TalkTalk launches network-level security protection

TalkTalk launches network-level security protection

Summary: Residential customers will automatically be protected from online threats if they opt in to TalkTalk's HomeSafe security service

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TOPICS: Broadband, Security
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Internet service provider TalkTalk has launched a network-level security service for its home broadband customers.

TalkTalk

TalkTalk has launched a network-level security service for its home broadband customers. Photo credit: Mark Hillary/Flickr

The service, called HomeSafe, uses a blocklist system to alert TalkTalk customers if they are connecting to a web page infected with malware. It also provides parental control tools to stop minors from accessing inappropriate content.

HomeSafe works by scanning the network's traffic and assigning websites to a whitelist or blacklist. The lists are recorded in temporary memory and are permanently deleted every 24 hours, a company spokeswoman told ZDNet UK on Monday.

The company said it provides more comprehensive protection from web-borne threats than stand-alone products that run on an individual system as it protects any device registered on the network, including mobile phones, tablets and games consoles.

"This is especially important now that children are regularly using devices like phones, and not just the main family PC, to access the internet. Our research found that 33 percent of children aged 12-17 use their mobile phones to surf social-networking sites and 29 percent use it to instant message when at home," Tristia Clarke, commercial director of TalkTalk, said in a statement.

As well as alerting users to the potential threat from viruses and malware, HomeSafe provides KidsSafe parental controls that parents can use to block gambling, pornographic or violent websites. There is also a feature called Homework Time, which allows parents to block social-networking and gaming sites in the hope that it will help them focus on their homework.

Of course, it's not a silver bullet and it doesn't absolve parents from the responsibility of knowing what their children are up to online. But our research shows parents understand this.

– Tristia Clarke, TalkTalk

However, TalkTalk said the service is not a catch-all for online security.

"Of course, it's not a silver bullet and it doesn't absolve parents from the responsibility of knowing what their children are up to online. But our research shows parents understand this. They don't want their ISP to control what content they can or can't access online — they just want their ISP to give them the power to implement settings that are right for their family," Clarke said.

The feature is turned off by default but customers can choose which settings to switch on and off as they wish through the MyAccount portal, the company said.


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Topics: Broadband, Security

Ben Woods

About Ben Woods

With several years' experience covering everything in the world of telecoms and mobility, Ben's your man if it involves a smartphone, tablet, laptop, or any other piece of tech small enough to carry around with you.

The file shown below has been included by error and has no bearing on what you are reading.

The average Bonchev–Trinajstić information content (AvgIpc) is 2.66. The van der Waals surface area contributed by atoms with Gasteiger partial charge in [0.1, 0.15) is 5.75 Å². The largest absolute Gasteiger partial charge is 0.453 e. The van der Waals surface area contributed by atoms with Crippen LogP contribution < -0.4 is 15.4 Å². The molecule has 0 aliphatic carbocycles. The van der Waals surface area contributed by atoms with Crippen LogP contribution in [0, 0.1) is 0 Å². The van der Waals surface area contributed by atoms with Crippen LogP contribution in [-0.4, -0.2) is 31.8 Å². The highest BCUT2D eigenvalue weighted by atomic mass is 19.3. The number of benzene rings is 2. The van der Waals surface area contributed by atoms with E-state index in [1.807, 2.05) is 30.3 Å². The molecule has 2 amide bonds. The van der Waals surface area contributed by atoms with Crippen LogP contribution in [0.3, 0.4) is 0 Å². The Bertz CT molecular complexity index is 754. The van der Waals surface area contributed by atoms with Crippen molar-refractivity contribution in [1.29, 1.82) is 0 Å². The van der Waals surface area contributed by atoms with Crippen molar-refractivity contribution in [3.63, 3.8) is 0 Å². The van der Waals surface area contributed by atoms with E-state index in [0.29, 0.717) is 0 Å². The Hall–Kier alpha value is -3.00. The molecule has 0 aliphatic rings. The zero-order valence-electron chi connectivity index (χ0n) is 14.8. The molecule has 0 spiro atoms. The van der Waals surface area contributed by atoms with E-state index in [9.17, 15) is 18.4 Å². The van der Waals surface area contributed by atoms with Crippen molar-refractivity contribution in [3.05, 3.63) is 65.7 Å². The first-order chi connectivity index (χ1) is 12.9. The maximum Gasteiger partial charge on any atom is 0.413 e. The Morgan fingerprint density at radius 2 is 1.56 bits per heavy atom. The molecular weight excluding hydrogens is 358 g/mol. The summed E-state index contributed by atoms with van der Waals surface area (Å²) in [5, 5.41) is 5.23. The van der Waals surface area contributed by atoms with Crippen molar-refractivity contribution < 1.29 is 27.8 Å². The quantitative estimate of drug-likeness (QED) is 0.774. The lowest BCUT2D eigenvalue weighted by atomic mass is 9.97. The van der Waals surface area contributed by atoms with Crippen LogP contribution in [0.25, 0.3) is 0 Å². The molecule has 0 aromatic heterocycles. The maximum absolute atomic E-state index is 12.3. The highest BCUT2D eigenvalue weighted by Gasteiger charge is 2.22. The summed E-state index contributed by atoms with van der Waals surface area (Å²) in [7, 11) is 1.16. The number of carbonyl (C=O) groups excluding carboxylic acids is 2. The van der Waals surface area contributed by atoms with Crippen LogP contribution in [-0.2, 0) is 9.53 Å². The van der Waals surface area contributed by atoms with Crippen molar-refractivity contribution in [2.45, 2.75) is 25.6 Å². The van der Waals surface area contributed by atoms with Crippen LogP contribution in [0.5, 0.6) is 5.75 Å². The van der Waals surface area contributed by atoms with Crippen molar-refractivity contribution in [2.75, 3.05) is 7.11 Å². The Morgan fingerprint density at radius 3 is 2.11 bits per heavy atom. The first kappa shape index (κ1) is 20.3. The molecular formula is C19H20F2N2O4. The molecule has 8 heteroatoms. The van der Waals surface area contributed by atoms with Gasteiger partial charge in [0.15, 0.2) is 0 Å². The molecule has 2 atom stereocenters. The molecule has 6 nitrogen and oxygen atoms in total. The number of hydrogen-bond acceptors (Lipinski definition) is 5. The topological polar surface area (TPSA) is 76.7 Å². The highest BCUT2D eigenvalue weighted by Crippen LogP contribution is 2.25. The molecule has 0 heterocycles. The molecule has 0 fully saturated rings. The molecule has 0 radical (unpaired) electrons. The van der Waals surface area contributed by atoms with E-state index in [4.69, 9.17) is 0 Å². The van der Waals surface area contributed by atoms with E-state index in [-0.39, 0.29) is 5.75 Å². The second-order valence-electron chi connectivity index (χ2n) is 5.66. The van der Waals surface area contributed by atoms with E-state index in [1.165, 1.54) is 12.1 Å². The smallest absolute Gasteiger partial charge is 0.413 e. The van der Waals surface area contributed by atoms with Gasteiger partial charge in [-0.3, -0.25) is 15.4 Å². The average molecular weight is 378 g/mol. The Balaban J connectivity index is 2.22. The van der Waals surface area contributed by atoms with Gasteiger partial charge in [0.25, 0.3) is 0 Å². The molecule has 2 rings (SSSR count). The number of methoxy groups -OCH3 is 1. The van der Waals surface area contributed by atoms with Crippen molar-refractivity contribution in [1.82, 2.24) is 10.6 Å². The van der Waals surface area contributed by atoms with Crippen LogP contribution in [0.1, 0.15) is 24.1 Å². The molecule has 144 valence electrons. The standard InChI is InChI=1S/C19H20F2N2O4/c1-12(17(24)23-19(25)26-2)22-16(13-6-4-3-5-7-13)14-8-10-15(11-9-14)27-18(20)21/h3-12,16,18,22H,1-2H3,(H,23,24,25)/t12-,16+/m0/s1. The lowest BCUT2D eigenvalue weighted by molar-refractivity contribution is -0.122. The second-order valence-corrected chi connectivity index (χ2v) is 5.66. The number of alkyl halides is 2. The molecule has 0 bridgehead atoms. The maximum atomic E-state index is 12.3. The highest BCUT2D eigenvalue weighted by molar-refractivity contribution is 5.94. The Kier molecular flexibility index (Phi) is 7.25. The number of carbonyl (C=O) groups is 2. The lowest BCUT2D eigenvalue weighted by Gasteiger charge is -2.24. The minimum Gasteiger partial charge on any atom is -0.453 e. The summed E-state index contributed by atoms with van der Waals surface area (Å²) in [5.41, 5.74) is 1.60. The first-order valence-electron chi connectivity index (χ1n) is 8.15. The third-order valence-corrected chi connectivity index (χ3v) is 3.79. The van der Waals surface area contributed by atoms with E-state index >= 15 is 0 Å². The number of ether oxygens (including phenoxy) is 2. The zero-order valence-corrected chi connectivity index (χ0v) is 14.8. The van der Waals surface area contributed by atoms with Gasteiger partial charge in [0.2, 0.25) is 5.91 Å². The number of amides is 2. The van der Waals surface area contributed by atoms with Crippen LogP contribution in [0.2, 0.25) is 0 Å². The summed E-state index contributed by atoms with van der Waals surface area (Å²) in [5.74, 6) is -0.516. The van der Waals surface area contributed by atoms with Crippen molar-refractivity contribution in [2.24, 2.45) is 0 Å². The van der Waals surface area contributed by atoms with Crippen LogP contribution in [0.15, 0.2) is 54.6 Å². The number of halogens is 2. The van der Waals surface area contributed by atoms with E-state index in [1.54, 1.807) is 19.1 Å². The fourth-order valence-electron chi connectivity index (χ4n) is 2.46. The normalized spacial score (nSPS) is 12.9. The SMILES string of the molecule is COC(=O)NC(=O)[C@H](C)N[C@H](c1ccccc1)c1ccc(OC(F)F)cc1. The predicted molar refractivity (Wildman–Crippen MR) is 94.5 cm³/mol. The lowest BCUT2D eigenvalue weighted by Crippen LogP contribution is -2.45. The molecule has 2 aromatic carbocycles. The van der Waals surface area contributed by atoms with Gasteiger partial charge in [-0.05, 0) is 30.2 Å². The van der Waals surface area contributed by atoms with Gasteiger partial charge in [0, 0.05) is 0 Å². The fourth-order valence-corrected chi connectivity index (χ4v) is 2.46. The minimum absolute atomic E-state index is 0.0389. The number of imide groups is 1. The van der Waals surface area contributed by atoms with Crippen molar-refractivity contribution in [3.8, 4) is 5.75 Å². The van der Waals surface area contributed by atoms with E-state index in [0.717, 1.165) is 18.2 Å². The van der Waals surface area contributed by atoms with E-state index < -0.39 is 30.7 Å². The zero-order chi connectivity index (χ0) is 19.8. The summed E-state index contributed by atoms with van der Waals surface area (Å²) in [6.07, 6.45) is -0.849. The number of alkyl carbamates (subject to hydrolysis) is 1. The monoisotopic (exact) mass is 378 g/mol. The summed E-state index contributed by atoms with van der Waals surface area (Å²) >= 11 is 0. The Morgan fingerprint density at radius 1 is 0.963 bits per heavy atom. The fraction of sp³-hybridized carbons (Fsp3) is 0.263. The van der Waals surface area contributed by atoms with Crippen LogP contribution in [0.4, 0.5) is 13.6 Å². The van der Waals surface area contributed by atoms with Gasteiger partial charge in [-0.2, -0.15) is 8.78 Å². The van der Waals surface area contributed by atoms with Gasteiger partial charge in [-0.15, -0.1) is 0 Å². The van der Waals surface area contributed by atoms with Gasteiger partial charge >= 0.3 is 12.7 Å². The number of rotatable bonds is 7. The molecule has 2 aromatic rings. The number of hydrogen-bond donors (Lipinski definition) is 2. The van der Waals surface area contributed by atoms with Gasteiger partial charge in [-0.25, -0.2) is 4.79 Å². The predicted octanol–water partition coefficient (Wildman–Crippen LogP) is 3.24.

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5 comments
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  • It would be nice if talk talk broadband would actually work. This is the fourth day in a row my emails are not working. What is going on.
    sandrainnorwich
  • This is all well and good when systems work as they should. What happens when they (inevitably) detect a 'false positive' and block a legitimate site? This also does not take into account that TalkTalk's services are renowned for being shoddy at best. When I was signed up with them, the service was extremely poor. Websites would take an age to load, which would now be possibly increased further by another step in the chain - you typing the address, and it needing to pass a filtered list before being allowed to load. The DSL would regularly drop, every two / three hours. Not only this but the technical support was terrible already. They would not take notes, and you'd be passed through to an Indian call centre, going through a scripted list, even after the fourth, or fifth call back about the same issue. Adding more technology outside the customers control will simply complicate this even further. I would suggest to them to get their existing systems working before trying to implement new, possibly illegal ones.
    Wraith1980
  • Never had any problems with TalkTalk ADSL broadband - excellent value for money. Network-level security is the way to go.
    anonymous
  • Talk Talk were listed as the most complained about ISP by Oftcom. ( http://www.ft.com/cms/s/0/71dff626-6c0c-11e0-b36e-00144feab49a.html) Just because you have had no problems with them does not make them 'excellent value for money' to others :)

    Network Level Security is certainly NOT the way to go. It's intrusive, and infinges your privacy, and may be illegal (http://www.theinquirer.net/inquirer/news/2043827/content-filtering-illegal-europe). Net Neutrality is the way to go.
    Wraith1980
  • @Andre Talk Talk are very good at being very bad. Do some research. If your limited service requirements have been serviced to your satisfaction by Talk Talk then good for you, perhaps your expectations are low enough to begin with.
    343491